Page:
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Bubble Talk Rarely, If Ever, Coincides With Major Top In Stocks

If you work around or trade the financial markets, it is impossible to insulate yourself from the never-ending use of the term bubble. Barron's, a respected and widely read financial publication, has featured the word bubble on its cover twice in the past two years.

Barry Ritholtz, the author of "Bailout Nation", recently pointed out the historical significance of magazine covers and major stock market peaks. From Bloomberg:

In any historical asset bubble, we do not get bubble magazine covers in major news media at the height of the bubble. If anything, it's the precise opposite. A positive story on gold on the cover on New York Times Magazine in 2011 -- and GLD passing SPY as the biggest ETF -- marked the top. Perhaps the most infamous was the June 2005 Time Magazine cover on "Why We Love Housing."

The Death of Equities

As we outlined in detail on November 12, the present day facts do not support the "euphoric, everyone is in stocks" case, which aligns with the magazine cover thesis. Looking a little farther back in history, BusinessWeek declared the "Death of Equities" in a 1979 cover story.

As shown in the chart of the S&P 500 below, the report of the demise of equities was not only premature, but stocks exceeded all expectations by soaring over the next two decades.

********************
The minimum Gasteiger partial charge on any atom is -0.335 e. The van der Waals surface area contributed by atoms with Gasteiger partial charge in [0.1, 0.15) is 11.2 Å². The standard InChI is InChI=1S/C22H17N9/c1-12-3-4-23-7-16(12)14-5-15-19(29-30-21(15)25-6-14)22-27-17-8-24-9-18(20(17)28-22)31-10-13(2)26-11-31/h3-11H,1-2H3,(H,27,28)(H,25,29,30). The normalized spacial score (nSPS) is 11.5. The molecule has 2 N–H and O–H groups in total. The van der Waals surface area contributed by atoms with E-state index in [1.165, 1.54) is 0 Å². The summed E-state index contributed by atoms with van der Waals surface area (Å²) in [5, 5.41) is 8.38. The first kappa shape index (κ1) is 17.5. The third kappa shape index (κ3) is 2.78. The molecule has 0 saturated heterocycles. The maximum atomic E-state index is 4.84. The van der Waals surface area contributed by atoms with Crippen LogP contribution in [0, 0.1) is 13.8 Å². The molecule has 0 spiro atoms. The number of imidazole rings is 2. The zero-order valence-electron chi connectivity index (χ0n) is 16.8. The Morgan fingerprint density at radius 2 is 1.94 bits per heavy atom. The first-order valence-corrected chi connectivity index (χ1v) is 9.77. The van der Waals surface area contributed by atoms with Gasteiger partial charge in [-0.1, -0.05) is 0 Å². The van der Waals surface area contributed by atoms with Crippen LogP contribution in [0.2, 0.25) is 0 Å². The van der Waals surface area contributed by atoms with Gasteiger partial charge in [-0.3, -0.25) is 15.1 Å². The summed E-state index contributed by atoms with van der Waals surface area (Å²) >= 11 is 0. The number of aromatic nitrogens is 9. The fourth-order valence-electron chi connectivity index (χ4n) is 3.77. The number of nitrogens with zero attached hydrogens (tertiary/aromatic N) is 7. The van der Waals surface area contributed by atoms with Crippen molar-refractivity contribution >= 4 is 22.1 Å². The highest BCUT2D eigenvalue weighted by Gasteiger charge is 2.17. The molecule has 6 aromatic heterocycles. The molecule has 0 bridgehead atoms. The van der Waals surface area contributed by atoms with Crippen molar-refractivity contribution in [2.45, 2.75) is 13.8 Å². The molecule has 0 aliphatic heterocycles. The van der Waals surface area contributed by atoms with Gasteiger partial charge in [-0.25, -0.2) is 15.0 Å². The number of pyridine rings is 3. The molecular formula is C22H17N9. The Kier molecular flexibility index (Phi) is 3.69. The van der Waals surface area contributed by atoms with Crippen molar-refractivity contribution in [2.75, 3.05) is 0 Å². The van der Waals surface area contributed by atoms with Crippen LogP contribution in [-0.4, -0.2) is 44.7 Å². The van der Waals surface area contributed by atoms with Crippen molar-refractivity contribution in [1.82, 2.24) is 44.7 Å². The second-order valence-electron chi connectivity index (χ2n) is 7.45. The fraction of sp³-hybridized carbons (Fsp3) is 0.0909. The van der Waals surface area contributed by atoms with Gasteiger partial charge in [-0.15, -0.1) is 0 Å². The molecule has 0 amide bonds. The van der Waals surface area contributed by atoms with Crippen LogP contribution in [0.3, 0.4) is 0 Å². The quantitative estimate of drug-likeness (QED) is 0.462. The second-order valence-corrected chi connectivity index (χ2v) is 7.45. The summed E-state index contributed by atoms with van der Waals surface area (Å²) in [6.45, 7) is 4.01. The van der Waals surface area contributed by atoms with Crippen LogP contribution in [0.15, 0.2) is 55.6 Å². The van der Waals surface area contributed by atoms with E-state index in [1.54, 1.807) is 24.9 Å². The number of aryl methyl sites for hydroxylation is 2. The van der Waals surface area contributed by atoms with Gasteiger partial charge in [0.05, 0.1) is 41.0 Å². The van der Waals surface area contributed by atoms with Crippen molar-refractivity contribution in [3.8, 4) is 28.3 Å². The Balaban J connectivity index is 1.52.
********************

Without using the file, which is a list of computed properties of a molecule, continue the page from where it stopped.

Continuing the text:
One of the key takeaways is when bubbles typically pop, talk of bubbles is almost nonexistent since market participants have become convinced that "stocks cannot go down" or "real estate always goes up". In 1998, a Time magazine cover asked if the boom in stocks was over.

As you might have guessed, the answer to Time's question was "no, the boom is not over" as equities marched higher as more and more money came off the sidelines (see chart below).

Investors Are Too Complacent, Right?

Another common reason cited to be bearish on stocks is the "sign of complacency" evident in a low Volatility Index (VIX) reading. While there is no question some complacency has crept into the markets as stocks have pushed higher over the past several weeks, a VIX below 15 is not a showstopper for stocks. The concepts below, as well as other often-cited showstoppers, are described in this video clip.

Investment Implications - Markets Will Guide Us

Using the magazine covers as a contrary and bullish indicator, should we calmly remain fully invested in stocks? No, we should continue to monitor the message being delivered by the market's pricing mechanism with a flexible and open mind. Mr. Ritholtz summarizes the significance of all the talk of bubbles via Bloomberg:

I am hard-pressed to recall when any sort of bubble was accurately identified in real time on the cover of a major media publication. If anything, the opposite is true. All of the skeptical bubble talk -- and there has been lots -- seems to be a contrarian indicator that this long-in-the-tooth, overpriced market might still have a ways to go.

Gains For Six Weeks

As of Tuesday, the message from the market's pricing mechanism continues to support a "risk-on" investment stance. Consequently, we will continue to hold our stake in U.S. stocks (SPY), technology (QQQ), financials (XLF), energy (XLE), foreign stocks (VEU), and emerging markets (EEM). Stocks have posted gains for six weeks, which means we have to be open to a period of healthy consolidation even under bullish scenarios.


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